After reading Chapter 7 of Contemporary Urban Planning on The Social Issues, it was interesting to learn the strong social impacts from the design and layout of a community.
One contradiction I enjoyed was that on high rise construction for housing. When used as public housing, historically it has led to disastrous results breeding crime and poverty. Gangs and crimes in these areas are sometimes above the law with little protection for the innocent hard-working people that would prefer not to be involved. High rise complexes with expensive prices on the other hand seem to have the opposite impact creating a prestigious environment. I also thought it was interesting to note that when grouping together poor people in affordable housing, it can sometimes be perceived as discriminatory. In the case of the Yonkers affordable housing case, the projects were situated together where there was better access to public transportation, an ideal location for someone who may not be able to afford a car. It was interesting to hear how a positive idea could have such negative social impacts. When wealthier people isolate themselves in gated communities or high rise buildings with secured entrances, there is more of an elitist atmosphere where those who are not allowed in feel discriminated against. In some ways you really can’t win. I agree that it is better to be part of a mixed environment and exposed to people of different socioeconomic backgrounds, but on the other hand it is also sometimes easier to connect with people who are part of the same economic class as you because you can afford similar lifestyles. There is a fine line in satisfying all members of a community.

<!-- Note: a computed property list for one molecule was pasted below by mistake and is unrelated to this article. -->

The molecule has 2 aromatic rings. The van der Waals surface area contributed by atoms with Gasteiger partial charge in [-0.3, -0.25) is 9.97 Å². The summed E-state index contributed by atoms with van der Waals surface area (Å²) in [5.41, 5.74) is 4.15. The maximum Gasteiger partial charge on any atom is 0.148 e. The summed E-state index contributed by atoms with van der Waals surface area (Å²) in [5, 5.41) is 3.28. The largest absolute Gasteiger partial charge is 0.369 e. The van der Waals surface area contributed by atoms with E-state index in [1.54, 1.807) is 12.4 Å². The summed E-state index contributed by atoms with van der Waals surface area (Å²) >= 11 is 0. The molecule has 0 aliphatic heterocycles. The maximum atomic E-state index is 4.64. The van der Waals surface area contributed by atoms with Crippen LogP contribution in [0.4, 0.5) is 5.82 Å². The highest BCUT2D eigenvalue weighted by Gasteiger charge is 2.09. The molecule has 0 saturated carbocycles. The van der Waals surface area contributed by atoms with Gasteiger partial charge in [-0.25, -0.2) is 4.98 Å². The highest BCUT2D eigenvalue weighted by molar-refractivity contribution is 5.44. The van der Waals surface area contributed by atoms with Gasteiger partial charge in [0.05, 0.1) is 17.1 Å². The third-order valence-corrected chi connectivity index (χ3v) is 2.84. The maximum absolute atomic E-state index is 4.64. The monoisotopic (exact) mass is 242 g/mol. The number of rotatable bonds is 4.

Another topic I found interest in was the problem of the homeless. I used to live Ocean Grove in the early 2000s, a small seaside town that is somewhat isolated in its layout and is pretty much ruled by a large Methodist Church. Their Camp Meeting Association actually owns all the land in the town. The home owners only own their houses and lease the land for 99 years. Ocean Grove has a huge mentally ill homeless problem. When the Marlboro Psychiatric Hospital closed its doors in the mid 90’s many of the mentally ill took over the bed and breakfasts and motels in Ocean Grove. I had heard of this living there but the section on homelessness explained a movement in the 80’s and 90’s for “patient’s rights”, advocating that no one should be held against their will if they are not a threat to themselves or others. The book brings up the argument that the stress of being homeless can accelerate one’s mental issues. I worked in a coffee shop there and I definitely got to know the “locals”. I think for some of them the responsibility of taking their medications with the addition of the necessary paperwork to afford them may have been too much. Many of them were harmless but you could tell when they weren’t taking care of themselves. Some kind of assisted living or probationary officers to check up on them may be useful.